Java Reference
In-Depth Information
Isolated: Dependencies can wreak havoc on the testing of a system. Yet all systems
have dependencies. The goal of a unit test isn't to test your integration with each
of these dependencies, but to instead test how your component works by itself.
In a repeatable way: When you fire up a browser and click through your
application, it isn't a repeatable exercise. You may enter different data each time.
You may click the buttons in a slightly different order. Unit tests should be able to
repeat the exact same scenario time and time again. This allows you to use them
to regression-test as you make changes in your system.
The frameworks you use to execute the isolated testing of your components in a repeatable way are
JUnit, Mockito, and the Spring framework. The first two are common, multipurpose frameworks that are
useful for creating unit tests for your code. The Spring test utilities are helpful for testing more broad
concerns including the integration of the different layers and even testing job execution from end to end
(from a service or Spring Batch component to the database and back).
Considered the gold standard for testing frameworks in Java, 1 JUnit is a simple framework that provides
the ability to unit-test Java classes in a standard way. Whereas most frameworks you work with require
add-ons to things like your IDE and build process, Maven and most Java IDEs have JUnit support built in
with no additional configuration required. Entire topics have been written on the topic of testing and
using frameworks like JUnit, but it's important to quickly review these concepts. This section looks at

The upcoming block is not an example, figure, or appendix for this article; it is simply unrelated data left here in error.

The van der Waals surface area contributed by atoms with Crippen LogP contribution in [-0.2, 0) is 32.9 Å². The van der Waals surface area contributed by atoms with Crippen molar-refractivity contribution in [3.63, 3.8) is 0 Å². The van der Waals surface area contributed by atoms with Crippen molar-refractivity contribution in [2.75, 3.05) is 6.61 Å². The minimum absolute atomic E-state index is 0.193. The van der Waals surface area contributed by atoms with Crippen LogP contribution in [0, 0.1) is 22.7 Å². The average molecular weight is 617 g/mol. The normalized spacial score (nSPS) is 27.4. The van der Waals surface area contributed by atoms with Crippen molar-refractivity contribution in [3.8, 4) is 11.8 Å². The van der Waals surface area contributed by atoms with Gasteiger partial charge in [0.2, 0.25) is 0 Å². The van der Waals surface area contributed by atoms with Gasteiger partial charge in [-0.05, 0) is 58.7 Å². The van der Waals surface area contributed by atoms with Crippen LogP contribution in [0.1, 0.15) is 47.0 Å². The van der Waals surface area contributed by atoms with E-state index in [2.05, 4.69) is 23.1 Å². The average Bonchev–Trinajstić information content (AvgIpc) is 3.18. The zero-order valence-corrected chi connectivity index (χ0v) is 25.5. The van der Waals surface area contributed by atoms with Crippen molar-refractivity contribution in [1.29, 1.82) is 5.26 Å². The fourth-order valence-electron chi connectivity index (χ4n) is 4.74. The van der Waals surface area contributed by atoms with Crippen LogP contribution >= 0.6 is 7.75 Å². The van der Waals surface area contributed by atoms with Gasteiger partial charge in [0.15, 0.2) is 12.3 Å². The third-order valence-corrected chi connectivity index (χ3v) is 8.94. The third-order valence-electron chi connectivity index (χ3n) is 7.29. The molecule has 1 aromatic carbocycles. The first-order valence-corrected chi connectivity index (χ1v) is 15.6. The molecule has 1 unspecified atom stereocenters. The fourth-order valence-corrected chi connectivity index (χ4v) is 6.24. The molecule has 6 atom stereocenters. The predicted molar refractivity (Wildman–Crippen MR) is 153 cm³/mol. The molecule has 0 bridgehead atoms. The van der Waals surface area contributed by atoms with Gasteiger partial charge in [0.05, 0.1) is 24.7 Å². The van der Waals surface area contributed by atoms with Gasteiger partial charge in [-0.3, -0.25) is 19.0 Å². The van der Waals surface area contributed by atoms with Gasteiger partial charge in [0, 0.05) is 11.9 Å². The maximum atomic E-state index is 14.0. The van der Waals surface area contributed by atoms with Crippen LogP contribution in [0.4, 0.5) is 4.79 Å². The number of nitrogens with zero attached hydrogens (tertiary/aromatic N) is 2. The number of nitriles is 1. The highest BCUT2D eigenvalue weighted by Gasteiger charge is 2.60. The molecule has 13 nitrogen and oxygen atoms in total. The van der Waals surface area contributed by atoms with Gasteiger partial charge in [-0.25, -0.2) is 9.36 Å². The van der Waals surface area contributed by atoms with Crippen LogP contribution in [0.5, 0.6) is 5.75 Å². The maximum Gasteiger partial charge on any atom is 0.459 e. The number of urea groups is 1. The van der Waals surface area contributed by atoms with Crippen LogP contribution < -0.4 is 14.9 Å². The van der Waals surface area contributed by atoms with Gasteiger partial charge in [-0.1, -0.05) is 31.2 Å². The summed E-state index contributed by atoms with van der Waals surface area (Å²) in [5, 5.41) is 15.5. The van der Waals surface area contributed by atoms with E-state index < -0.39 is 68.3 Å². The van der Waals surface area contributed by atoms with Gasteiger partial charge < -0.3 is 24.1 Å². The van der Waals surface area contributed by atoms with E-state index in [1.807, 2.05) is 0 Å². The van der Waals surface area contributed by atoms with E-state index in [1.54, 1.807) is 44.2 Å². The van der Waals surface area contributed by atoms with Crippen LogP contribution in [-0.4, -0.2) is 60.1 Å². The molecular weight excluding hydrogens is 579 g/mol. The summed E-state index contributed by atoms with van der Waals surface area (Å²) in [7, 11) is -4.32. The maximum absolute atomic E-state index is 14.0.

JUnit and its most commonly used features.
The current version of JUnit as of the writing of this topic is JUnit 4.8.2. Although each revision
contains marginal improvements and bug fixes, the last major revision of the framework was the move
from JUnit 3 to JUnit 4, which introduced annotations to configure test cases. Test cases? Let's step back
a minute and go over how JUnit test are structured.
JUnit Lifecycle
JUnit tests are broken down into what are called test cases . Each test case is intended to test a particular
piece of functionality, with the common divisor being at the class level. The common practice is to have
at least one test case for each class. A test case is nothing more than a Java class configured with JUnit
annotations to be executed by JUnit. In a test case exist both test methods and methods that are
executed to set preconditions and clean up post conditions after each test or group of tests. Listing 12-1
shows a very basic JUnit test case.
Listing 12-1. A Basic JUnit Test Case
package com.apress.springbatch.chapter12;
import org.junit.Test;
import static org.junit.Assert.*;
public class StringTest {
1 Or at least it won the Betamax versus VHS wars against frameworks like TestNG and others.
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